Facebook will likely keep trying to dredge up the past despite repeatedly getting burned for doing so. Nostalgia is a powerful emotion, particularly online, where it’s a countervailing force to the internet’s unrelenting nowness. Facebook and Twitter present you with a stream of things happening now, or in the very recent past; live-streaming apps like Meerkat and Periscope try to close what lag remains, bringing the internet into full real-time presence. Against that you have #TBT and various flavors of nostalgia bait. The headline “Want to feel old?” is such a cliche that at this point it’s used almost exclusively as a joke, but its offer has always been remarkably literal — if you’re clicking, then to some extent you really do want to feel old. You want that nostalgic kick.
With their vast repositories of life events, social networks seem like they’d be in a perfect position to capitalize on nostalgia. If people like to share lists of things that make them feel old, then what about a list made from your own history? Apps like Timehop do that by pulling from Facebook, Twitter, and Instagram. Now Facebook is trying to do the same with On This Day.
But when you take nostalgia out of the safely generic realm of pop culture and antiquated school supplies, it can hurt. There are obvious mistakes, like Forbes’ post and many of the year-in-reviews, where algorithms unearth sad posts that lots of people liked in sympathy, but even upbeat posts can become colored by loss. When Jenna Wortham tested out Timehop shortly after it launched, it showed her photographs of a pet that had died and a friend she’d lost touch with. “Such reminders can be almost unbearably painful, or they can provide the extra nudge to send a ‘hello, again’ e-mail,” she wrote. Timehop doesn’t employ any filters, but on Valentine’s Day it asked users to opt-in, warning of “exes and feels.”
“I don’t think nostalgia is necessarily pain free,” says Mary Beth Oliver, co-director of the Media Effects Research Laboratory at Penn State. “There’s a reason we call it bittersweet.” Done right, nostalgia can be poignant and meaningful, but the line between that and painful is extremely subjective and not the sort of thing algorithms excel at discerning. You could only think that people would always want to be reminded of the things they post if you believed that people are actually as happy and uncomplicated as their curated public personas make them seem.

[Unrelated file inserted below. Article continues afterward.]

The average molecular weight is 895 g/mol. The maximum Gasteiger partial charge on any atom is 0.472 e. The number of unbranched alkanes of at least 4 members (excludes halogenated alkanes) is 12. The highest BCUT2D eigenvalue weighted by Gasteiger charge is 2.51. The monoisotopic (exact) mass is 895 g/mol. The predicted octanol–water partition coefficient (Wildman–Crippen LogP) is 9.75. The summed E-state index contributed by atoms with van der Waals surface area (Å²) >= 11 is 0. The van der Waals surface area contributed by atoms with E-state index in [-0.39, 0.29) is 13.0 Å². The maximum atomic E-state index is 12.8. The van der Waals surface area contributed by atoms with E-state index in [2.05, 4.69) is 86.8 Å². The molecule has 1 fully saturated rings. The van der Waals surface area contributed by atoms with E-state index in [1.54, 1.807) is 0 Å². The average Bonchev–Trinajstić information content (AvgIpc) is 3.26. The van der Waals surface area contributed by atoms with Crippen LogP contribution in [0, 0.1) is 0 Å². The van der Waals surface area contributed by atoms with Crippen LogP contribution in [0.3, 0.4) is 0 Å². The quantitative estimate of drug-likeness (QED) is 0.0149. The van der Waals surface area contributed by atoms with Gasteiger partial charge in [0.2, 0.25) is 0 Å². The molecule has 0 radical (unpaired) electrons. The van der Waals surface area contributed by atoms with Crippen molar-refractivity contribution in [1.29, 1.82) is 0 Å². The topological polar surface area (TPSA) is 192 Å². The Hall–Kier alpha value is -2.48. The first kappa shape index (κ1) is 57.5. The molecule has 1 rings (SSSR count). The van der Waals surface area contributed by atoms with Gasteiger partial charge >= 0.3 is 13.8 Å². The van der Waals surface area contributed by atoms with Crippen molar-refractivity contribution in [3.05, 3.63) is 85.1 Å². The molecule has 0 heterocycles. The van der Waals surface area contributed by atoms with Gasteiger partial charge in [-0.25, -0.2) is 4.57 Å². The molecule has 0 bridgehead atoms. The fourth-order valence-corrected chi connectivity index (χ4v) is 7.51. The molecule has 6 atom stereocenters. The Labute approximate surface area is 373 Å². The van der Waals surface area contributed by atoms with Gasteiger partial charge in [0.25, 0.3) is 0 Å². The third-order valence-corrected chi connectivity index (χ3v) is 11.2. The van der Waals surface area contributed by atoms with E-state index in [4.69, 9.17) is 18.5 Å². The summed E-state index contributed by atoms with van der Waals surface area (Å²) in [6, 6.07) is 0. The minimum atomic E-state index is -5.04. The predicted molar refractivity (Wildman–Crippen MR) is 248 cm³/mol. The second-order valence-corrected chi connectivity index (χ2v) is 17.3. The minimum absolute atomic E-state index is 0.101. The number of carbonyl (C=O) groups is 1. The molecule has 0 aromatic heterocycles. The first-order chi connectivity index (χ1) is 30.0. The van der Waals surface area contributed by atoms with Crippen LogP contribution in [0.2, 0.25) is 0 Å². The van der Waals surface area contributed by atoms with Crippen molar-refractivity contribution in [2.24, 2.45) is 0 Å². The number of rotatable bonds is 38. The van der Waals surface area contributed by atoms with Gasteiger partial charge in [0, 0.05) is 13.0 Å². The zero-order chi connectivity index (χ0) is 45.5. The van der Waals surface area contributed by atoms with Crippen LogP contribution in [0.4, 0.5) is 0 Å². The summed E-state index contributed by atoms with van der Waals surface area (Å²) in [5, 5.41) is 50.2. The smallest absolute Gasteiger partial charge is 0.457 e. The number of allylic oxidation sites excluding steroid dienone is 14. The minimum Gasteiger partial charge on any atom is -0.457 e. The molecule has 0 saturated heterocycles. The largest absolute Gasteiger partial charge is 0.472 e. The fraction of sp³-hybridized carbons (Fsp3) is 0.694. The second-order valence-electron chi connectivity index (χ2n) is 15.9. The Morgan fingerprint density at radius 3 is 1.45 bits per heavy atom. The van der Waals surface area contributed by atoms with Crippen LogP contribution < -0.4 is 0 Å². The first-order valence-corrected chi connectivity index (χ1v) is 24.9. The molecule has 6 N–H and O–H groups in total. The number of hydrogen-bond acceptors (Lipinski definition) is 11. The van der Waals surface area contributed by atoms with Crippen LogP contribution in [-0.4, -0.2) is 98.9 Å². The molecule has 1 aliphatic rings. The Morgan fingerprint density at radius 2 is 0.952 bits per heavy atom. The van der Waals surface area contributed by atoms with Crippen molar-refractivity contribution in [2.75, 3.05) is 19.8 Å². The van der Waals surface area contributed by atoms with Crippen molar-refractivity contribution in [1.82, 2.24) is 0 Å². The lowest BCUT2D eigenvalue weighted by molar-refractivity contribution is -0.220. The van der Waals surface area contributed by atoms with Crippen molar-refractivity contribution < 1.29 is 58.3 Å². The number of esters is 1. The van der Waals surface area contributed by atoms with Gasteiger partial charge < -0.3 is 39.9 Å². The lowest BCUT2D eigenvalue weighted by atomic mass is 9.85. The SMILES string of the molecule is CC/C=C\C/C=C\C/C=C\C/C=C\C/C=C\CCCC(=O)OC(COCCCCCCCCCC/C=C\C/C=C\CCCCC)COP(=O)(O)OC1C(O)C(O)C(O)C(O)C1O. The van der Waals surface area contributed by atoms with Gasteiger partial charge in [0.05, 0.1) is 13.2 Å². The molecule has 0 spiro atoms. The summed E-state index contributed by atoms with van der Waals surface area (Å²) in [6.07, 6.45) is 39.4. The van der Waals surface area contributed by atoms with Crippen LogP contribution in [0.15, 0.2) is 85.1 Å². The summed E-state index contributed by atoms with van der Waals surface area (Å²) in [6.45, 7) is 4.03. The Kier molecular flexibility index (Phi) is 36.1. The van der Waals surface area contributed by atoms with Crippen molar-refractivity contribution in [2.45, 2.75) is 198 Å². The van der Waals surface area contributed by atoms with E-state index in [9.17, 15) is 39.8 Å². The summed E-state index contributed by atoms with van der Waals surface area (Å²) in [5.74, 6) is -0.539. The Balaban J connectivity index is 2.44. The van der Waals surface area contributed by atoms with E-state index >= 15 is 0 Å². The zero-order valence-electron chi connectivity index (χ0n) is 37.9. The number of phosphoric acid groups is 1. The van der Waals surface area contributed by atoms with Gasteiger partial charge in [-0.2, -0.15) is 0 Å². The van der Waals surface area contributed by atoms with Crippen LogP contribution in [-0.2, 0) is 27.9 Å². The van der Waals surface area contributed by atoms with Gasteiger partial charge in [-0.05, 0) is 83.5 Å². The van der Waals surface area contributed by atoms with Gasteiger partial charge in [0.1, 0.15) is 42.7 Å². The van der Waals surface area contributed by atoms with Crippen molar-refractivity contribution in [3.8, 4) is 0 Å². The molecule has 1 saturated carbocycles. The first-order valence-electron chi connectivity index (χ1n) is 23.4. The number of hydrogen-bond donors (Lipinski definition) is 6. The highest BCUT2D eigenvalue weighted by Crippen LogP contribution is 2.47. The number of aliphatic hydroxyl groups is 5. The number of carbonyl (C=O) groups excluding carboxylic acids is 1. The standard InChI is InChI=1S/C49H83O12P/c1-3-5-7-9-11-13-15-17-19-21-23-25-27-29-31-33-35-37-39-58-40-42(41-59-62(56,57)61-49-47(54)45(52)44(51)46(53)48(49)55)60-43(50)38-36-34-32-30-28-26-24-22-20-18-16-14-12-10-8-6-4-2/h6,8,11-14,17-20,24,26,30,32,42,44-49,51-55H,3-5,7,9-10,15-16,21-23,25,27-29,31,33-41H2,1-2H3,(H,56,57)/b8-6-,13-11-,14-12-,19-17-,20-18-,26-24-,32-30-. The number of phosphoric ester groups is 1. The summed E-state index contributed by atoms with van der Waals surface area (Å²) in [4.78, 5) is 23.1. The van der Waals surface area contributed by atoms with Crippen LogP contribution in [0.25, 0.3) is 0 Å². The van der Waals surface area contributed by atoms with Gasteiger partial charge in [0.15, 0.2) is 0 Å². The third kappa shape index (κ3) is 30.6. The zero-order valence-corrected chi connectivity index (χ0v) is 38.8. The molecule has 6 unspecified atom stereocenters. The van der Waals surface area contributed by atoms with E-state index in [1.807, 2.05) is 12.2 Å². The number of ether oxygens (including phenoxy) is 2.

“Even when it’s something that’s happy, if I look at photos of a really happy vacation I had with my family 10 years ago, that’s bittersweet,” Oliver says. “It’s great and wonderful, but it’s gone and I can’t relive it.” You can already see this happening with On This Day, even when it’s functioning correctly. “Wow! Thanks to facebook, four years ago on this day I had the most amazing trip to Denver,” one person tweeted last Friday. “It makes me sad how people change.”
Revisiting the past is a very personal decision, Oliver says, and people need control over it. “Can you imagine, I have a big cardboard box of old photographs and concert tickets and things throughout my life, can you imagine me letting a stranger go through that box and come into my house and show me what ones to look at? I want to look at it when I want to look at it, I don’t want some robot coming in and telling me how to feel love.”
Personal history, memory, nostalgia: this is impossibly nuanced and complex terrain for an algorithm to be galumphing around in. Given the number of misfires with the Year and Review, and the experience Forbes and his friend have already had with On This Day, it seems inevitable that dredging up an old post each day for every Facebook user is going to cause some pain. Given the power of nostalgia, it seems inevitable that Facebook will keep trying to get it right.